• Controlled clinical trials have shown that orally inhaled corticosteroids, including budesonide, may cause a reduction in growth velocity in pediatric patients. The long-term effects of this reduction in growth velocity associated with orally inhaled corticosteroids, including the impact on final adult height, are unknown
  • The growth of pediatric patients receiving orally inhaled corticosteroids, including PULMICORT FLEXHALER, should be monitored routinely, and the potential growth effects of prolonged treatment should be weighed against the clinical benefits obtained and the risks and benefits associated with alternative therapies. Each patient should be titrated to his or her lowest effective dose


Childhood Asthma Management Program (CAMP) study in pediatric patients with mild to moderate asthma

A double-blind, multicenter trial of 1041 patients (aged 5 to 12 years) with mild to moderate asthma randomized to receive budesonide via a different DPI 200 mcg BID (n=311), a mast-cell stabilizer (n=312), or placebo (n=418) over a 4- to 6-year period. The primary efficacy endpoint of mean change in percent predicted FEV1 after administration of a bronchodilator was not met. Physical growth was a secondary endpoint.2 Note: Recommended starting dosage of PULMICORT FLEXHALER for pediatric patients aged 6 to 17 years is 180 mcg, BID.1


1. PULMICORT FLEXHALER Prescribing Information. Wilmington, DE: AstraZeneca; 2010.

2. US Food and Drug Administration. CFR-Code of Federal Regulations Title 21. Accessed September 16, 2015.


1.   PULMICORT FLEXHALER Prescribing Information. Wilmington, DE: AstraZeneca; 2010.

2. Tinkelman DG, Bronsky EA, Gross G, Schoenwetter WF, Spector SL. Efficacy and safety of budesonide inhalation powder (Pulmicort Turbuhaler) during 52 weeks of treatment in adults and children with persistent asthma. J Asthma. 2003;40(3):225-236.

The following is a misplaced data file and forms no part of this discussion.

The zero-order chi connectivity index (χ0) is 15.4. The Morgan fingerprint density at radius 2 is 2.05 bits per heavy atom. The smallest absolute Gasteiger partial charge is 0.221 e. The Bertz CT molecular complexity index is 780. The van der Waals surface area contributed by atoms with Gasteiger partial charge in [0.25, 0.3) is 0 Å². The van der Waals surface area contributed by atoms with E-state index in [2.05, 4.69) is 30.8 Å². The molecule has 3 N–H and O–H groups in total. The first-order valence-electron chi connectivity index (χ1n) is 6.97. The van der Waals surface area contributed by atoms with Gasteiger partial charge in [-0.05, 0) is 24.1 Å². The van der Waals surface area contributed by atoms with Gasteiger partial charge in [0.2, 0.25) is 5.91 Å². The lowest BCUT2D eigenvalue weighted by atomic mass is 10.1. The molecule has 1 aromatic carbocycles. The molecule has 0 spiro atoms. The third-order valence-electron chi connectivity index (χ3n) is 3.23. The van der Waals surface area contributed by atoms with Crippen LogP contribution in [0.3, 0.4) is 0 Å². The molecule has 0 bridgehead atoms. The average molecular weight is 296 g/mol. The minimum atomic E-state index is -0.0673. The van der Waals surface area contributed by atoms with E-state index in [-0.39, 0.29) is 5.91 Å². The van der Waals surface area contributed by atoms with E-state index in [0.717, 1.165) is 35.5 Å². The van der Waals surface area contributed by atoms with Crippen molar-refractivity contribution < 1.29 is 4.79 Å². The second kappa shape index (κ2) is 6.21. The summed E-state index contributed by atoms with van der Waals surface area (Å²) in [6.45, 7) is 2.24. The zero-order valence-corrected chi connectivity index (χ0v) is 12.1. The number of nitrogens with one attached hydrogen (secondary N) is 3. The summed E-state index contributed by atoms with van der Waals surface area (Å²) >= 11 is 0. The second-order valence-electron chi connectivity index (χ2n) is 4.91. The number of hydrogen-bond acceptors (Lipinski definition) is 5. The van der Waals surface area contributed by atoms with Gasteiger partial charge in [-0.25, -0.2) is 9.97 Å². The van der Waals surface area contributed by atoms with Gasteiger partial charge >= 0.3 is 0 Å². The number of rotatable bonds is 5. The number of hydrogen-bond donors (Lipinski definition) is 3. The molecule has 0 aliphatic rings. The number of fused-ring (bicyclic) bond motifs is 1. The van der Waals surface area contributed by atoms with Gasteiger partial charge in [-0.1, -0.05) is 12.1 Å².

3.   Data on File, 268208, AZPLP.


1.  PULMICORT FLEXHALER Prescribing Information. Wilmington, DE: AstraZeneca; 2010.

2. Childhood Asthma Management Program Research Group. Long-term effects of budesonide or nedocromil in children with asthma. N Engl J Med. 2000;343(15):1054-1063.


  • PULMICORT FLEXHALER is not a bronchodilator and is NOT indicated for the relief of acute bronchospasm.
  • Particular care is needed for patients who are transferred from systemically active corticosteroids to PULMICORT FLEXHALER because deaths due to adrenal insufficiency have occurred in asthmatic patients during and after transfer from systemic corticosteroids to less systemically available inhaled corticosteroids.
  • Due to possible immunosuppression, potential worsening of infections could occur. A more serious or even fatal course of chickenpox or measles can occur in susceptible patients.
  • It is possible that systemic corticosteroid effects such as hypercorticism, reduced bone mineral density, and adrenal suppression may appear in a small number of patients, particularly at higher doses.
  • Inhaled corticosteroids may cause a reduction in growth velocity. The long-term effect on final adult height is unknown.
  • Rare instances of glaucoma, increased intraocular pressure, and cataracts have been reported following the inhaled administration of corticosteroids.
  • Hypersensitivity reactions, including anaphylaxis, have been reported with budesonide.
  • PULMICORT FLEXHALER contains small amounts of lactose, which contains trace levels of milk proteins. In patients who have severe milk protein allergy (not those who are lactose intolerant) cough, wheezing, or bronchospasm may occur.
  • Adverse reactions that occurred at a rate of ≥ 1% are: nasopharyngitis, nasal congestion, pharyngitis, allergic rhinitis, viral upper respiratory tract infection, nausea, viral gastroenteritis, otitis media, and oral candidiasis.


  • PULMICORT FLEXHALER is indicated for the maintenance treatment of asthma as prophylactic therapy in adult and pediatric patients 6 years of age or older.

Please click here for full Prescribing Information for PULMICORT FLEXHALER.